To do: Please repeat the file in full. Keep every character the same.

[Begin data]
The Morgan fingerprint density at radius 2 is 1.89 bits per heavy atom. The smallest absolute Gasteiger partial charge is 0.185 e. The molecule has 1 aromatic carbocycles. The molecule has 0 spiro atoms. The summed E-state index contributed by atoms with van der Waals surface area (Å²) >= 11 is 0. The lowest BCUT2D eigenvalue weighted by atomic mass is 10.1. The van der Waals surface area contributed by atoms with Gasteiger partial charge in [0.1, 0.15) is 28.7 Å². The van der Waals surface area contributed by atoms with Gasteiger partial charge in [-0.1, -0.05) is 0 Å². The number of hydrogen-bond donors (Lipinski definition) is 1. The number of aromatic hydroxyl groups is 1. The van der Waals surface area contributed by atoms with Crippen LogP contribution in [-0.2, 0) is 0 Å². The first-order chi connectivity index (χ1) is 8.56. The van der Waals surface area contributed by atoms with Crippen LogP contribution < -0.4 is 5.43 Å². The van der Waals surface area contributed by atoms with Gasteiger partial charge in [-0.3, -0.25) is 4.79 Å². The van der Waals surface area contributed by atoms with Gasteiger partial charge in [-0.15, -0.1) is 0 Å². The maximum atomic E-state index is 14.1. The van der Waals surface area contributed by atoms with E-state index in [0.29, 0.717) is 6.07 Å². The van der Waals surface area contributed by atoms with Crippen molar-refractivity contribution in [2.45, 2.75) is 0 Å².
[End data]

The Morgan fingerprint density at radius 2 is 1.89 bits per heavy atom. The smallest absolute Gasteiger partial charge is 0.185 e. The molecule has 1 aromatic carbocycles. The molecule has 0 spiro atoms. The summed E-state index contributed by atoms with van der Waals surface area (Å²) >= 11 is 0. The lowest BCUT2D eigenvalue weighted by atomic mass is 10.1. The van der Waals surface area contributed by atoms with Gasteiger partial charge in [0.1, 0.15) is 28.7 Å². The van der Waals surface area contributed by atoms with Gasteiger partial charge in [-0.1, -0.05) is 0 Å². The number of hydrogen-bond donors (Lipinski definition) is 1. The number of aromatic hydroxyl groups is 1. The van der Waals surface area contributed by atoms with Crippen LogP contribution in [-0.2, 0) is 0 Å². The first-order chi connectivity index (χ1) is 8.56. The van der Waals surface area contributed by atoms with Crippen LogP contribution < -0.4 is 5.43 Å². The van der Waals surface area contributed by atoms with Gasteiger partial charge in [-0.3, -0.25) is 4.79 Å². The van der Waals surface area contributed by atoms with Gasteiger partial charge in [-0.15, -0.1) is 0 Å². The maximum atomic E-state index is 14.1. The van der Waals surface area contributed by atoms with E-state index in [0.29, 0.717) is 6.07 Å². The van der Waals surface area contributed by atoms with Crippen molar-refractivity contribution in [2.45, 2.75) is 0 Å².